Bosch goes on to say, that a Liberation Theology is counter hegemonic, the threats to humanity are not nature (ie Daily express headlines) but the structures of Human powers which exploits and destroys the powerless. (p443)
What effect would developing liberation theology in the life of the church, in youth ministry have? not just social action, linked to social justice as an arm of action for the evangelical – but a church that takes seriously its own power, that might be damaging, its own effect on young peoples participation in community, in faith. In realising that interpretation, and thus faith occurs in social, economic and cultural contexts that are powerful, these must be questionned and critiqued.
Our role as youthworkers and ministers then is to show hospitality to the other, the young person (Nouwen) and that as we “form allegiances with outsiders, foreigners, enemies and so forth, in the conviction that God’s redeeming work always discloses itself along these frontiers” (Koenig)
How are we liberating young people in youth ministry? – not just from ‘personal sin’ – but liberating them to flourish in full participation in the community of the church, in community, and in what ways are we acting to challenge the powers that inhibit – be they powers of apathy, materialism, control, ageism, sexism, LGBT, racism, wealth… – where is the revolution?
Does the hand that feed us, the our monthly pay packet, or our own self preservation stop us from standing up for young people? or is it something else..? we’re too nice within the walls of church structures maybe..? “if we enter the confusing area of corporate ethics, we must be ready, to step forward along some controversial paths”- writes David Shepherd in ‘Bias to the Poor’ in 1980
Has the threat to the (youth + church) services that were seeking to provide, enact and transform society caused them to become more concerned about sustainability and not transformation – and who or what is it that is transforming society now- or seeking to do so, the peacemakers, community activists and the volunteers whove driven lorries to Calais.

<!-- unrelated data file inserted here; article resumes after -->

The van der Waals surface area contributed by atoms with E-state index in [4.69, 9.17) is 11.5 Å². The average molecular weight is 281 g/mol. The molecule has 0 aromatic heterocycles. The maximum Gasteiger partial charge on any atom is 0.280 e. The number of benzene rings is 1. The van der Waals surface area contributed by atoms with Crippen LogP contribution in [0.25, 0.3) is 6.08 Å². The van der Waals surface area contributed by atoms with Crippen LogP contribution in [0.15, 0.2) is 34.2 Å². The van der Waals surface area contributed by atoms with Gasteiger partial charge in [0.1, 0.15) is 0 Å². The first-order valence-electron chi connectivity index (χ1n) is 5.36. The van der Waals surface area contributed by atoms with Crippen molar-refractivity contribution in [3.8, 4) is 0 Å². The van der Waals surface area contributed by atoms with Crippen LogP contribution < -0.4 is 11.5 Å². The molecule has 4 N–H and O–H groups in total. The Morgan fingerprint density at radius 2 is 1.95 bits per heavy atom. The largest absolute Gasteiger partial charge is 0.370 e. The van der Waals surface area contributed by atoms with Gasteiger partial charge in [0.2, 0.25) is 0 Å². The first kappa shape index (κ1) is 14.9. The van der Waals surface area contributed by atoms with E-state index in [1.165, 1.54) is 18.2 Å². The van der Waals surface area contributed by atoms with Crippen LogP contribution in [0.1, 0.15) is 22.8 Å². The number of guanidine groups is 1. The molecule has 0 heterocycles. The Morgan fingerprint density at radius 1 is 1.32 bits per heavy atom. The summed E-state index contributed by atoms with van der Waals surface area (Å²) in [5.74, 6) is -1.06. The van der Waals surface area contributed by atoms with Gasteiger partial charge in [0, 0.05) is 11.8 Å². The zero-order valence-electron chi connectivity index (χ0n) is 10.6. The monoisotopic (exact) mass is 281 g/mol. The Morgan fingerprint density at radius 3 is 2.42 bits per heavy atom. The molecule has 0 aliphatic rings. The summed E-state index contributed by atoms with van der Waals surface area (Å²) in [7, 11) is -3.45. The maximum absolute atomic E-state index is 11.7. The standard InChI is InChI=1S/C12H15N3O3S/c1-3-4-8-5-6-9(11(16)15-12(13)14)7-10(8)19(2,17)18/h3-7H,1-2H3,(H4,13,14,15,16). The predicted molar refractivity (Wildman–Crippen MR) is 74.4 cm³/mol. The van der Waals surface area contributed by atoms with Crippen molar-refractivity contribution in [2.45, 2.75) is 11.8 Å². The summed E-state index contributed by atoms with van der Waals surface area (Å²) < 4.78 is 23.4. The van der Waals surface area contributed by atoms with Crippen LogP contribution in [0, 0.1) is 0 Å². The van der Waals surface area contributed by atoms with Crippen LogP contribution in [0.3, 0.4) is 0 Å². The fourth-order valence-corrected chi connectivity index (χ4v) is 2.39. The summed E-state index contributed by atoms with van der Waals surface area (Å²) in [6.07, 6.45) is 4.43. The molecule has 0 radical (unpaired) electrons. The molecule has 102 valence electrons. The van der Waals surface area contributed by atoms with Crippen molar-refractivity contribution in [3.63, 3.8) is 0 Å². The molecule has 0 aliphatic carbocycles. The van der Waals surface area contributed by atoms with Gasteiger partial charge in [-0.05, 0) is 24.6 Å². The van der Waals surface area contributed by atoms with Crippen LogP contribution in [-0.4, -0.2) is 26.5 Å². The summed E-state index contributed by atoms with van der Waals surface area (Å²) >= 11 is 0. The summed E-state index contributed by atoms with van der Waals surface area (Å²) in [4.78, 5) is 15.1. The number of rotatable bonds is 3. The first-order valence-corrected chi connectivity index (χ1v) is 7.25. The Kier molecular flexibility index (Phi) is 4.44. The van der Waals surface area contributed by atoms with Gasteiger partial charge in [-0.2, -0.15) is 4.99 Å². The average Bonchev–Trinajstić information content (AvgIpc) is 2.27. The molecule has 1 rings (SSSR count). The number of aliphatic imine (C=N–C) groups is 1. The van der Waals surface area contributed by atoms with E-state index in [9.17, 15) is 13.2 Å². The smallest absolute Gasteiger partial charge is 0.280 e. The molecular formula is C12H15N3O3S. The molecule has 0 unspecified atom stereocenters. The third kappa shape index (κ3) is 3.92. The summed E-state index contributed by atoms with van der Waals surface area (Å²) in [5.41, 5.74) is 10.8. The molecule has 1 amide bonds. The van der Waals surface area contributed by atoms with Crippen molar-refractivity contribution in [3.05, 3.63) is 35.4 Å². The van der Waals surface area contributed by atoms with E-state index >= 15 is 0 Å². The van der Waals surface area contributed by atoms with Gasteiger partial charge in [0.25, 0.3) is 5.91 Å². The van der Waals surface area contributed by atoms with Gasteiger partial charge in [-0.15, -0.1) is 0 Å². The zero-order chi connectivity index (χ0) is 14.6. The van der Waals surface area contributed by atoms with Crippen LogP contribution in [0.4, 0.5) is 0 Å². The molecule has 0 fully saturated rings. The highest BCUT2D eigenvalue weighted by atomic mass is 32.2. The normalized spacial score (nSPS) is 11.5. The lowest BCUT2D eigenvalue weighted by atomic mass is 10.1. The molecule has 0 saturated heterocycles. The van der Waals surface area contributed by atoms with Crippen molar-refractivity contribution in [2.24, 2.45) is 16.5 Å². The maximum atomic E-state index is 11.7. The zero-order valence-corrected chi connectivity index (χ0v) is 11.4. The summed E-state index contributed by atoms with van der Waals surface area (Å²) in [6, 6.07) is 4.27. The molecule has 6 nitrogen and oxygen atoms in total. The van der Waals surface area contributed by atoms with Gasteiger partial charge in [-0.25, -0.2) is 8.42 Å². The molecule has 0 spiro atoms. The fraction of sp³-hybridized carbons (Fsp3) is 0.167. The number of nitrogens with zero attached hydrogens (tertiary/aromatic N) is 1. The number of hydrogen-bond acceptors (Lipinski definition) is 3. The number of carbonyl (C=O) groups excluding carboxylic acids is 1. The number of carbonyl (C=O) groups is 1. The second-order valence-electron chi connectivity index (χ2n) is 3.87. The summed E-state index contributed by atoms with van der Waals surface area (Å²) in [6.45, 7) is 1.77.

If there has been a vast pouring out of emotion + action = compassion for Refugees, and massive collective desire in collectivism and grass roots mobilisation for Jeremy Corbyn – What about a grass roots movement of change to affect the lives of young people in the North East? What might that look like? how would it start? Would the church be on the forefront denouncing the structures that bind, hinder and inhibit life, or hovering at the back waiting with the tea and buscuits hoping people might come in to the building some day.
Might liberation theology be the inconvenient truth, to awkward and uncomfortable to believe, to live and to act out with young people, yet it might be what young people might be crying out for us to do with them, listen, live and challenge the barriers that hold them back. It might also give youth ministry and youth ministers an edge.
Freedom they cried, in the peoples theatre; “the spectator no longer delegated power to the characters (in the play) either to think or act in his/her place. The spectator frees himself; he thinks and acts for himself; Theatre is action! Perhaps the theatre is not revolutionary in itself – have no doubts – it is the rehearsal of revolution!” (Boal 2000)
Its slightly ironic that Liberation Theology might be the inconvenient truth for Youth Ministry, yet in trying to think theologically about Youth work; based upon educational empowerment and flourishing – Liberation is key, and it stems from the thinking and values of Boal & more particularly Friere. Liberation theology could be more pertinent in thinking of how youth work is a useful method, practice and philosophy for the church, but that depends on the ecclesiology & missiology of the church itself. Lots of liberation needed.